Maryland Gov. Martin O’Malley (D) issued an executive order Monday calling for a study of drilling for natural gas from the Marcellus Shale in Western Maryland -- a move that pleased lawmakers who unsuccessfully sought during the recent legislative session to put a two-year moratorium on the controversial process.
“While we are mindful of the potential economic and energy benefits that could arise from the production of natural gas from the Marcellus Shale reserves in Maryland, we are also very concerned about an array of issues that have been raised regarding the use of hydraulic fracturing to extract this fuel,” O’Malley said in a statement. “Our decisions must be guided by scientific knowledge about the effects of this type of drilling to ensure that we protect public safety and health, groundwater, surface water, and the rural lifestyle and natural resources in Maryland.”
As our colleague Darryl Fears reported during the session, the natural gas at issue has been entombed for about 380 million years in a thick layer of rock called the Marcellus Shale, which covers 95,000 square miles from Ohio to Virginia. The energy industry just recently discovered an economical way to get at it: a combination of horizontal drilling and hydraulic fracturing, or fracking, using blasts of water mixed with chemicals to fracture the shale and release the gas.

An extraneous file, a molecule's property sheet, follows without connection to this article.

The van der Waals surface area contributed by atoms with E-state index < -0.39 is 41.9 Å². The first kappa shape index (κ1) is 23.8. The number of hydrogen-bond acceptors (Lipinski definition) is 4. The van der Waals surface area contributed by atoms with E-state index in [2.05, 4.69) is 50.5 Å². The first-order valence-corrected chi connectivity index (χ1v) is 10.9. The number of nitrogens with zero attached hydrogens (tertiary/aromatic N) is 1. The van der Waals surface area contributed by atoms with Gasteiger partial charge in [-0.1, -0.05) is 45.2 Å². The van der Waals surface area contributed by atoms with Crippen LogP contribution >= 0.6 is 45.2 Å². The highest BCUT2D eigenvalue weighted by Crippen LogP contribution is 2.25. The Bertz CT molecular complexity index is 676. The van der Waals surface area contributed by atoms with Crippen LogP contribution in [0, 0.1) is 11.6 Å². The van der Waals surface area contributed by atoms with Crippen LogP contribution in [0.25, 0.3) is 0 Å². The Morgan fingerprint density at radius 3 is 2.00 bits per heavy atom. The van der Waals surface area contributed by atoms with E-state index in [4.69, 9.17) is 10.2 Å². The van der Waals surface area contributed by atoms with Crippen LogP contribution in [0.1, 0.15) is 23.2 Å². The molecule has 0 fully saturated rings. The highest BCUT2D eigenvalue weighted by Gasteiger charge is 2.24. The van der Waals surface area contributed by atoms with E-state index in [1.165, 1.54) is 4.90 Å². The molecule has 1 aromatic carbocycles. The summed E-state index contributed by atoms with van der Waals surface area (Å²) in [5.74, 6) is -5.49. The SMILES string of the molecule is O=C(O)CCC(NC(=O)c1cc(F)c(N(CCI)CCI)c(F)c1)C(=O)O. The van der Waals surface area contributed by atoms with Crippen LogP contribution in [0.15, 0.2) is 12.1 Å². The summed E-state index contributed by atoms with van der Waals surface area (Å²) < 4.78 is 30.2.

While drilling could provide billions in tax revenue and jobs, environmentalists have warned of potential hazards. A bill calling for a moratorium passed the House of Delegates but stalled in the Senate this year.
On Monday, Del. Heather R. Mizeur (D-Montgomery), the lead sponsor of the House bill, called O’Malley’s study “well-timed.”
“Our first priority should be safeguarding residents, farms, drinking water, trout streams, wildlife, and forests, and the state should continue to put long-term protections ahead of short-term profits,” Mizeur said.
O’Malley’s executive order establishes a commission and calls for it to conduct a three-part study. The first part is due by the end of the year, in advance of next year’s legislative session. The final part is not due until 2014.